Sweet sugar, candida, and eczema

Being National Eczema month, I can’t not dis­cuss the rela­tion­ship between sug­ar and eczema.

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What?!”, you say? How is this pos­sible that sug­ar influ­ences eczema! I don’t even eat sug­ar!

Dietary sug­ar is not only just the white stuff. Sugar is also found nat­ur­ally in fruit, fruit juices and baked goods, and of course the “nat­ur­al” sweeten­ers (because tech­nic­ally sug­ar itself is nat­ur­al) like agave, honey, stevia.

Why sug­ar aggrav­ates eczema is actu­ally quite com­plex, but let’s sim­pli­fy this issue with a few known facts:

  1. Healthy skin hosts a pleth­ora of microbes includ­ing bac­teria and yeast
  2. In unhealthy skin, where the skin bar­ri­er is broken as in atop­ic dermatit­is or eczema, these pop­u­la­tions of microbes grow to excess
  3. As the num­bers of microbes increase to unhealthy levels, the skin becomes irrit­ated, caus­ing you to scratch, which fur­ther dam­ages the skin bar­ri­er, allow­ing more bac­teria and yeast to take hold

Fun fact: Yeast, espe­cially can­dida — a major play­er in this skin irrit­a­tion cycle — feed on sug­ar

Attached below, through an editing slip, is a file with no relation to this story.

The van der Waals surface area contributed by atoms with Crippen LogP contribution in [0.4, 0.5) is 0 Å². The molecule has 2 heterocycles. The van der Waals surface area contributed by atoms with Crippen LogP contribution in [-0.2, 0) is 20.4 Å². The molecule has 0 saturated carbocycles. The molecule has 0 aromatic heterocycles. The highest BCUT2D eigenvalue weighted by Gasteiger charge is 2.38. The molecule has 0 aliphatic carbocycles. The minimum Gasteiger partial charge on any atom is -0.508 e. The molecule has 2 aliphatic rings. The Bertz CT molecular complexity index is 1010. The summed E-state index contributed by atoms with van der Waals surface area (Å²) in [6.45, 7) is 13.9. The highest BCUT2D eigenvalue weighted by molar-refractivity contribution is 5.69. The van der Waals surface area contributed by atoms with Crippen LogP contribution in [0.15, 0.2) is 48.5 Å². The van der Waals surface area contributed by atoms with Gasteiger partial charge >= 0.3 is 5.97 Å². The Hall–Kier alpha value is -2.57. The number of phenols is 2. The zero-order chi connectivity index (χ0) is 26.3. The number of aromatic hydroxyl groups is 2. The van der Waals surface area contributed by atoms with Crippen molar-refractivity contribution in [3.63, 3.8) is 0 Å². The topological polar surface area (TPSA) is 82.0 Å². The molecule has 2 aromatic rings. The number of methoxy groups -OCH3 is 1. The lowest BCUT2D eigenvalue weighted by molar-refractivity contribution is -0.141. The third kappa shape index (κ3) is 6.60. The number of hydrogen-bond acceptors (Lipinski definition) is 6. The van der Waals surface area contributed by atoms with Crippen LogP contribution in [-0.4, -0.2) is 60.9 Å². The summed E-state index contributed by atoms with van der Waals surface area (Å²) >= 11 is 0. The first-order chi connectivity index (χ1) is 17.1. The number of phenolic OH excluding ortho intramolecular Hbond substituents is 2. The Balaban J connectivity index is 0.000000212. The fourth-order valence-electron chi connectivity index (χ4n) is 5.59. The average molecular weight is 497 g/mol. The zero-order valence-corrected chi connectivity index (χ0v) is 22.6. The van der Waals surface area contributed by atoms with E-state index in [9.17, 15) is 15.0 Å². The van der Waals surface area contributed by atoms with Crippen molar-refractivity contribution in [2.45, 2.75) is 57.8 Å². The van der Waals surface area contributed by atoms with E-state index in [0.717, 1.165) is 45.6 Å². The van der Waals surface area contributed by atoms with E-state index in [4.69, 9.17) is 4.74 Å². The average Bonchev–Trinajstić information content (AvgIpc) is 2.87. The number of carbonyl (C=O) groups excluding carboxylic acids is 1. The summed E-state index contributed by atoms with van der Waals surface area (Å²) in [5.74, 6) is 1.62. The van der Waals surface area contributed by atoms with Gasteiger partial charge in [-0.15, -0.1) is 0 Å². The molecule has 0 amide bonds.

Simple sug­ars, like those from fruit, are not “bad” for us per se, but everything in mod­er­a­tion is key here. No more than 3 servings of fruit a day is really neces­sary for an adult or a child to get the health bene­fits from fruit.

Do a sug­ar tally of your day; write down every source of sug­ar you can think that you might eat. In some of the tod­dlers I treat with eczema, we found they were eat­ing 6 – 8 servings of fruit a day! That is a lot of sug­ar for any­one, let alone someone with a still-devel­op­ing immune sys­tem.

If you have ques­tions or con­cerns about how sug­ar affects your eczema, share your exper­i­ences with me below in the com­ments sec­tion; I would love to hear from you, as I’m sure oth­ers with eczema would also! Feel free to share this inform­a­tion if you know a sug­ar addict with eczema who might need your help :)

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